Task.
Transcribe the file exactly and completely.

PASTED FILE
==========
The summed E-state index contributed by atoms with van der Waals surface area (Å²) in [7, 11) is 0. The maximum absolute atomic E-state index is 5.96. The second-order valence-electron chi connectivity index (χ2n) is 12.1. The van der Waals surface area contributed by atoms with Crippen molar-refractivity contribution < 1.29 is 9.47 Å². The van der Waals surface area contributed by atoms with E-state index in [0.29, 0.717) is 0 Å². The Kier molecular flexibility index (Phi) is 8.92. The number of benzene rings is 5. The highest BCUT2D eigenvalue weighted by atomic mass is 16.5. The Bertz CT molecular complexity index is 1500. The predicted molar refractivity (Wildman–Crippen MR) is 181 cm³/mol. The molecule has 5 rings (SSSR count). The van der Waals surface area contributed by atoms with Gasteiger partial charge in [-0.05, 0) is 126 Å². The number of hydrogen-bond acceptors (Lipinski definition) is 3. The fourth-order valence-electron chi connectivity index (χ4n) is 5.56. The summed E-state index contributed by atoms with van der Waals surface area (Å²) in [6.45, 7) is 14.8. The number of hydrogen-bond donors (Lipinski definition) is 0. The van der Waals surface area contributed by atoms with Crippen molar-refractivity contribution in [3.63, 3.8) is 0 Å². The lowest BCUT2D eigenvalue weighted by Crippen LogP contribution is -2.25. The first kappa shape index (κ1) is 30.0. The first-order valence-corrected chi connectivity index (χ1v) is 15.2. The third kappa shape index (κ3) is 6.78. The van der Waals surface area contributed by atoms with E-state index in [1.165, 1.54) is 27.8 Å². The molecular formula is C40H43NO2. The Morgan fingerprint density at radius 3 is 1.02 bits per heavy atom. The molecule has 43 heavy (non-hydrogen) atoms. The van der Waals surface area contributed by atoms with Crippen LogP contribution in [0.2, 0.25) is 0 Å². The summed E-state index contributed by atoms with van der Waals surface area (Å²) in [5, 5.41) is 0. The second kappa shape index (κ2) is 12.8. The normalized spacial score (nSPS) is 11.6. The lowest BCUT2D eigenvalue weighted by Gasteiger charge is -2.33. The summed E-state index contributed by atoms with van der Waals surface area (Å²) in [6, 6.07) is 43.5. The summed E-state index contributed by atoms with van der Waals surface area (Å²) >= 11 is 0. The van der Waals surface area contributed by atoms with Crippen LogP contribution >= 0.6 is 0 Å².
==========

The summed E-state index contributed by atoms with van der Waals surface area (Å²) in [7, 11) is 0. The maximum absolute atomic E-state index is 5.96. The second-order valence-electron chi connectivity index (χ2n) is 12.1. The van der Waals surface area contributed by atoms with Crippen molar-refractivity contribution < 1.29 is 9.47 Å². The van der Waals surface area contributed by atoms with E-state index in [0.29, 0.717) is 0 Å². The Kier molecular flexibility index (Phi) is 8.92. The number of benzene rings is 5. The highest BCUT2D eigenvalue weighted by atomic mass is 16.5. The Bertz CT molecular complexity index is 1500. The predicted molar refractivity (Wildman–Crippen MR) is 181 cm³/mol. The molecule has 5 rings (SSSR count). The van der Waals surface area contributed by atoms with Gasteiger partial charge in [-0.05, 0) is 126 Å². The number of hydrogen-bond acceptors (Lipinski definition) is 3. The fourth-order valence-electron chi connectivity index (χ4n) is 5.56. The summed E-state index contributed by atoms with van der Waals surface area (Å²) in [6.45, 7) is 14.8. The number of hydrogen-bond donors (Lipinski definition) is 0. The van der Waals surface area contributed by atoms with Crippen molar-refractivity contribution in [3.63, 3.8) is 0 Å². The lowest BCUT2D eigenvalue weighted by Crippen LogP contribution is -2.25. The first kappa shape index (κ1) is 30.0. The first-order valence-corrected chi connectivity index (χ1v) is 15.2. The third kappa shape index (κ3) is 6.78. The van der Waals surface area contributed by atoms with E-state index in [1.165, 1.54) is 27.8 Å². The molecular formula is C40H43NO2. The Morgan fingerprint density at radius 3 is 1.02 bits per heavy atom. The molecule has 43 heavy (non-hydrogen) atoms. The van der Waals surface area contributed by atoms with Crippen LogP contribution in [0.2, 0.25) is 0 Å². The summed E-state index contributed by atoms with van der Waals surface area (Å²) in [5, 5.41) is 0. The second kappa shape index (κ2) is 12.8. The normalized spacial score (nSPS) is 11.6. The lowest BCUT2D eigenvalue weighted by Gasteiger charge is -2.33. The summed E-state index contributed by atoms with van der Waals surface area (Å²) in [6, 6.07) is 43.5. The summed E-state index contributed by atoms with van der Waals surface area (Å²) >= 11 is 0. The van der Waals surface area contributed by atoms with Crippen LogP contribution >= 0.6 is 0 Å².